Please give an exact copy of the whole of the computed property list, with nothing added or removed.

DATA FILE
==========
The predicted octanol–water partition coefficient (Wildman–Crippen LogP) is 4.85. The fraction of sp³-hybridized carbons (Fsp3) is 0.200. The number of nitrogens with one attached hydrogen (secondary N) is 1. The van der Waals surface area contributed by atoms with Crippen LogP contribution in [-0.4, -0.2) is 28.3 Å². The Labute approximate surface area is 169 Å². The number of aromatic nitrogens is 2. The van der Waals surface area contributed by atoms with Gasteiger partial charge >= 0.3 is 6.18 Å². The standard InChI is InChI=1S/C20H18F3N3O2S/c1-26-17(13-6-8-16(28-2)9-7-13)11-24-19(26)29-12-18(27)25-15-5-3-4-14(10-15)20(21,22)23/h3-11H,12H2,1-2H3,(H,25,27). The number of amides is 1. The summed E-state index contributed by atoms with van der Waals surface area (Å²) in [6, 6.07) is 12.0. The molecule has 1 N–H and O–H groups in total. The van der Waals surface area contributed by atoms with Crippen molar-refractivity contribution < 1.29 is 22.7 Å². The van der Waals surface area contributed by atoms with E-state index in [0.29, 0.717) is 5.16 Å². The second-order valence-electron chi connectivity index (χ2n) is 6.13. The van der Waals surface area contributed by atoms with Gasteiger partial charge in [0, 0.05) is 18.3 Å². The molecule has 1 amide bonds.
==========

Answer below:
The predicted octanol–water partition coefficient (Wildman–Crippen LogP) is 4.85. The fraction of sp³-hybridized carbons (Fsp3) is 0.200. The number of nitrogens with one attached hydrogen (secondary N) is 1. The van der Waals surface area contributed by atoms with Crippen LogP contribution in [-0.4, -0.2) is 28.3 Å². The Labute approximate surface area is 169 Å². The number of aromatic nitrogens is 2. The van der Waals surface area contributed by atoms with Gasteiger partial charge >= 0.3 is 6.18 Å². The standard InChI is InChI=1S/C20H18F3N3O2S/c1-26-17(13-6-8-16(28-2)9-7-13)11-24-19(26)29-12-18(27)25-15-5-3-4-14(10-15)20(21,22)23/h3-11H,12H2,1-2H3,(H,25,27). The number of amides is 1. The summed E-state index contributed by atoms with van der Waals surface area (Å²) in [6, 6.07) is 12.0. The molecule has 1 N–H and O–H groups in total. The van der Waals surface area contributed by atoms with Crippen molar-refractivity contribution < 1.29 is 22.7 Å². The van der Waals surface area contributed by atoms with E-state index in [0.29, 0.717) is 5.16 Å². The second-order valence-electron chi connectivity index (χ2n) is 6.13. The van der Waals surface area contributed by atoms with Gasteiger partial charge in [0, 0.05) is 18.3 Å². The molecule has 1 amide bonds.